Green Panel Clears Central Vista Projects


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    Recently, the Ministry of Environment cleared ancillary projects under the Central Vista, including a new residence for the Prime Minister.

    Key Points

    • The environmental clearance for the new Parliament building has already been accorded earlier this year.
    • The Prime Minister’s residence is scheduled to be readied by December 2022, a month after the construction of a new Parliament Building.
      • The rest of the many buildings are expected to be ready from 2024-2026.

    Central Vista Redevelopment Project

    • The project aims for an integrated administration block and synergised functioning of ministries presently spread across 47 buildings in the region, and in particular, the Central Secretariat block.
    • It seeks to build a new Parliament house, a new residential complex, which would house the Prime Minister and the Vice President besides several new office buildings including the North and South Block buildings.
    • It will cover a 3-km stretch from Rashtrapati Bhavan to India Gate in Lutyens’ Delhi.
      • The Parliament House, the Rashtrapati Bhavan and the secretariat that includes both north and south block were designed by Edwin Lutyens and Herbert Baker.

    Image Courtesy: ilearnCana

    New Parliament

    • It will be three times bigger than the existing 93-year-old heritage building.
    • It is likely to have a triangular shape with a built-up area of 65,000 sq.m. and is scheduled to be completed in 2022, in time for the 75th Independence Day celebrations and the Global G-20 summit.


    • The present Parliament building is 85-year-old and suffers from inadequacy of space to house members and their staff.
    • It suffers from structural issues and the building needs to be protected because of its heritage, it is a major attraction for the tourists who visit the country.
    • The new Parliament building will have high-quality acoustics and audio-visual facilities, improved and comfortable seating arrangements, effective and inclusive emergency evacuation provisions, with high-level security for the members.
    • Central Vista is an essential ingredient of sovereignty and pride, and also where recreational spaces are available for enjoyment by the citizens. 

    Major Concerns Highlighted 

    • Lack of transparency: In the ‘re-development of the Central Vista, the entire matter has been formed in secrecy and opacity.
      • Several key approvals for the proposed Parliament building have been pushed during the lockdown which led to allegations of a lack of transparency.
    • Environment clearance: Many opposition and environmentalists point out concerns related to the lack of studies to ascertain the need for the project and its impact on the environment, traffic and pollution.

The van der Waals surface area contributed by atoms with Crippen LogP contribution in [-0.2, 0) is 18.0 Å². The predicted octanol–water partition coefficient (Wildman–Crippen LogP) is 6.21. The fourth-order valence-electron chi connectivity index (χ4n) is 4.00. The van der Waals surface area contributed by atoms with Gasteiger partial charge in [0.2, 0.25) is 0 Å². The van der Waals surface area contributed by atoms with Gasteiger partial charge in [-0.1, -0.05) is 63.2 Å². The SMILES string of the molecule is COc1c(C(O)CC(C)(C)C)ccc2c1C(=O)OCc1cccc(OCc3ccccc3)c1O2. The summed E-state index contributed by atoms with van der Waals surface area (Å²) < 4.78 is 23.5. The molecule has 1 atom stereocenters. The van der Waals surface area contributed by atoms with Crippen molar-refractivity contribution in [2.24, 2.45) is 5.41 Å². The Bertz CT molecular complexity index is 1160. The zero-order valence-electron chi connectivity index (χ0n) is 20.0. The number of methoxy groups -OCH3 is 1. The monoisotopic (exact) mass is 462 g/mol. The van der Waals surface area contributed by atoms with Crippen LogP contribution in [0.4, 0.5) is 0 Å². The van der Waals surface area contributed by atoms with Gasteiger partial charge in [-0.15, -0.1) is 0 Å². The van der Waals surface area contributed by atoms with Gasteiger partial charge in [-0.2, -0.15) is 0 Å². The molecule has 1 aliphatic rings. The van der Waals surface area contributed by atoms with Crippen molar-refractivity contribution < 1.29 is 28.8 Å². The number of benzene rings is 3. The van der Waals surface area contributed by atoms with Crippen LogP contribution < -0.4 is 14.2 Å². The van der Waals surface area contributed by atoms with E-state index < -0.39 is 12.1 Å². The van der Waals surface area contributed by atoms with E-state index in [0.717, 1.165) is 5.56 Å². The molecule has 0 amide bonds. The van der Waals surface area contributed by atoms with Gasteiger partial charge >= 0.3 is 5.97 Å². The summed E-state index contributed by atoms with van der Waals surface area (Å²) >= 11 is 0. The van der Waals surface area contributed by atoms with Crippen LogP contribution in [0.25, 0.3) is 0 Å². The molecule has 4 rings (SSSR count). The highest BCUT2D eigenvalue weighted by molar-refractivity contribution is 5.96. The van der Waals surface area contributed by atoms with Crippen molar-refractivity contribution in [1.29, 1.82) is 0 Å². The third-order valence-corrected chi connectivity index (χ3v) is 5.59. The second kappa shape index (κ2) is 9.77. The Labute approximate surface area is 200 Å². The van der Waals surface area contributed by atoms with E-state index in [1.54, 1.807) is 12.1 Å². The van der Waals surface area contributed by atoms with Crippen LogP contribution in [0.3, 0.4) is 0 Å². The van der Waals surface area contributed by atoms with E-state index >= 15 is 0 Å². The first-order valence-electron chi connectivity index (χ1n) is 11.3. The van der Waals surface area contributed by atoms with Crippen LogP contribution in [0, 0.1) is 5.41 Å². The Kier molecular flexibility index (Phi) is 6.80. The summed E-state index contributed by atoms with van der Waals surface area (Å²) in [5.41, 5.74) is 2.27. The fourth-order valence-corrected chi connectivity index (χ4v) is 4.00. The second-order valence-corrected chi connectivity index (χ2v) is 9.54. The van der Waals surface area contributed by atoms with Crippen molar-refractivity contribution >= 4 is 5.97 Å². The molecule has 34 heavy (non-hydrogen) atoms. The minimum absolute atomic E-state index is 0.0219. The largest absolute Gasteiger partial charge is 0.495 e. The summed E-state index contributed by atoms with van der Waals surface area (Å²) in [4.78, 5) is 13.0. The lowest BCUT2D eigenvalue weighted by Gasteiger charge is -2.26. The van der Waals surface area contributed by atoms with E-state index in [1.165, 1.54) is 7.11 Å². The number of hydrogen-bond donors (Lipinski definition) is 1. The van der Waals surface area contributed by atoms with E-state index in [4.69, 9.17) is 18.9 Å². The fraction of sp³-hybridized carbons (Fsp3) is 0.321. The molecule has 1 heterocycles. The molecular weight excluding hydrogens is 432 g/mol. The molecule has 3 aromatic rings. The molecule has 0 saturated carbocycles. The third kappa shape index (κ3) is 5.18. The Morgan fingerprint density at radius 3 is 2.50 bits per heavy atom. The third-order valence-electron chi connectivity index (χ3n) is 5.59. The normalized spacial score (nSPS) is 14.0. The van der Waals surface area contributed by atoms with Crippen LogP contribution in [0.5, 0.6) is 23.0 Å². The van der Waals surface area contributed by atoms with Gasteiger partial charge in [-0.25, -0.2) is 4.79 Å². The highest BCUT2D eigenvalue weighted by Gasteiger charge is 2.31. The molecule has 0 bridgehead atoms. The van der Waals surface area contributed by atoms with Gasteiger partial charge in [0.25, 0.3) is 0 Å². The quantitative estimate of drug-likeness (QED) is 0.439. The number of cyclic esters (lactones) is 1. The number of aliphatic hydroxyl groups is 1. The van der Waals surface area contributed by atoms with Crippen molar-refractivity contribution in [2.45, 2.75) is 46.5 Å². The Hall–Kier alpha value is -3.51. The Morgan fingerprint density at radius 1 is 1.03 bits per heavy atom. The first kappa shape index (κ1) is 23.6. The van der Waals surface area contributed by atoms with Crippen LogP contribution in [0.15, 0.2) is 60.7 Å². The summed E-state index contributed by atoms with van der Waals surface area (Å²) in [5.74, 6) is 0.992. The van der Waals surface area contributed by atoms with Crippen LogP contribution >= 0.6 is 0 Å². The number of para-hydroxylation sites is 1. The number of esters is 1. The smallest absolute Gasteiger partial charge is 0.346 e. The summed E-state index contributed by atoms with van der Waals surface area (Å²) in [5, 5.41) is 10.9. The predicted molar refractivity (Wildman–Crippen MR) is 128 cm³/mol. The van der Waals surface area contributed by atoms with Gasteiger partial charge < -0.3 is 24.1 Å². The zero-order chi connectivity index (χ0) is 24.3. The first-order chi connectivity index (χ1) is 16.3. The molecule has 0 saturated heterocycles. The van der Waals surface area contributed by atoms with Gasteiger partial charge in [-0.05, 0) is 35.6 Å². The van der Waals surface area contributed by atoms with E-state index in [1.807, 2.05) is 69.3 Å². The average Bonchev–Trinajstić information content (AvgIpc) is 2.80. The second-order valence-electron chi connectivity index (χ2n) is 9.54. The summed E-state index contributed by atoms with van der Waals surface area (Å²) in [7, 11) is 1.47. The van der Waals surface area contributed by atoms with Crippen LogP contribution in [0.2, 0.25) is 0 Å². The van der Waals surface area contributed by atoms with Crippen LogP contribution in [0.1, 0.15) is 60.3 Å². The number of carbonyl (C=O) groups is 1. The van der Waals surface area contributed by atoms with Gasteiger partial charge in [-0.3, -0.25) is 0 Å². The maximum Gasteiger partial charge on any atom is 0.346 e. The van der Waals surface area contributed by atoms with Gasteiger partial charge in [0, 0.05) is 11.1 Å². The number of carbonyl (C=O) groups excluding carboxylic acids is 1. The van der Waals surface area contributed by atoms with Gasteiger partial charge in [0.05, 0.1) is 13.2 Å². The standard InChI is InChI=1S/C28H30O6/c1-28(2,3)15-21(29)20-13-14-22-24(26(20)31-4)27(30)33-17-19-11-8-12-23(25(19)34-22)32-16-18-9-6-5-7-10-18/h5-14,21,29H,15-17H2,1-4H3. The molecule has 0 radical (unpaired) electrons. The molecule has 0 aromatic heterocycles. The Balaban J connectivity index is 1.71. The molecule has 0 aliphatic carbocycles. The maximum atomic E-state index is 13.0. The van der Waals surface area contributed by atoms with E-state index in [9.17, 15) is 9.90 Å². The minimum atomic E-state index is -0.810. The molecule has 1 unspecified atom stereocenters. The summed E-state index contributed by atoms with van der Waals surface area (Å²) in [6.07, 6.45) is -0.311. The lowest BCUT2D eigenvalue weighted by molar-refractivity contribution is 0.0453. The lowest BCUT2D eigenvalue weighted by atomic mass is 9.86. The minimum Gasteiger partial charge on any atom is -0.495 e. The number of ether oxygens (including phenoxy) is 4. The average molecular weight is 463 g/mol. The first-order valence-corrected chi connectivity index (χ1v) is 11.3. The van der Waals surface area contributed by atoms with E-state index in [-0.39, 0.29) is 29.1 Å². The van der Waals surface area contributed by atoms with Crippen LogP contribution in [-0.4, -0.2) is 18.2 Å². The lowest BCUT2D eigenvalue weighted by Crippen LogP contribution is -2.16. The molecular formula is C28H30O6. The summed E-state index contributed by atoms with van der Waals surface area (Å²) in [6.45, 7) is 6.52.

• Financial burden: The ambitious project, costing Rs 20,000 crore and  It came when the country is battling the COVID-19 pandemic and is staring at a serious economic crisis.
      • The failure of the public health facilities to cope with the increasing number of corona cases has highlighted the limitations of investing in infrastructure projects at the cost of the health sector

    SC’s Stand

    • The government did not act against the public trust: The Court cannot order the government to hold back from spending money on one project and use it for something else and also clarified that the government did not act against the public trust.
    • The project did not involve any “radical” change in land use: The majority opinion (two judges out of a three-judge bench) held the project did not involve any “radical” change in land use and the proposed change in the landscape would not limit “recreational spaces” for the public.
      • The majority view held the Centre’s exercise of power to change the land use under Section 11A(2) of the Delhi Development Authority Act 1957 was “just and proper” and the environment clearance was valid.
      • The proposed changes fully work with the vision of the Master Plan including the Zonal Plan and the Section 11A(1) of the Delhi Development Authority Act 1957 empowers the Authority to make modifications in the master plan or the zonal plan.
      • The court, however, took note of the concerns raised that the new Parliament is proposed to be built in a vacant space adjacent to the existing Parliament House.
        • It said the HCC was free to consider the proposal in accordance with the law.
    • Right to development is a basic human right: The right to development is a basic human right and no organ of the state is expected to become an impediment in the process of development as long as the government proceeds in accordance with the law.
    • The SC held that the government should obtain “prior permission” of the designated Authority, before the actual development/redevelopment work, if it has not already obtained it.

    Source: TH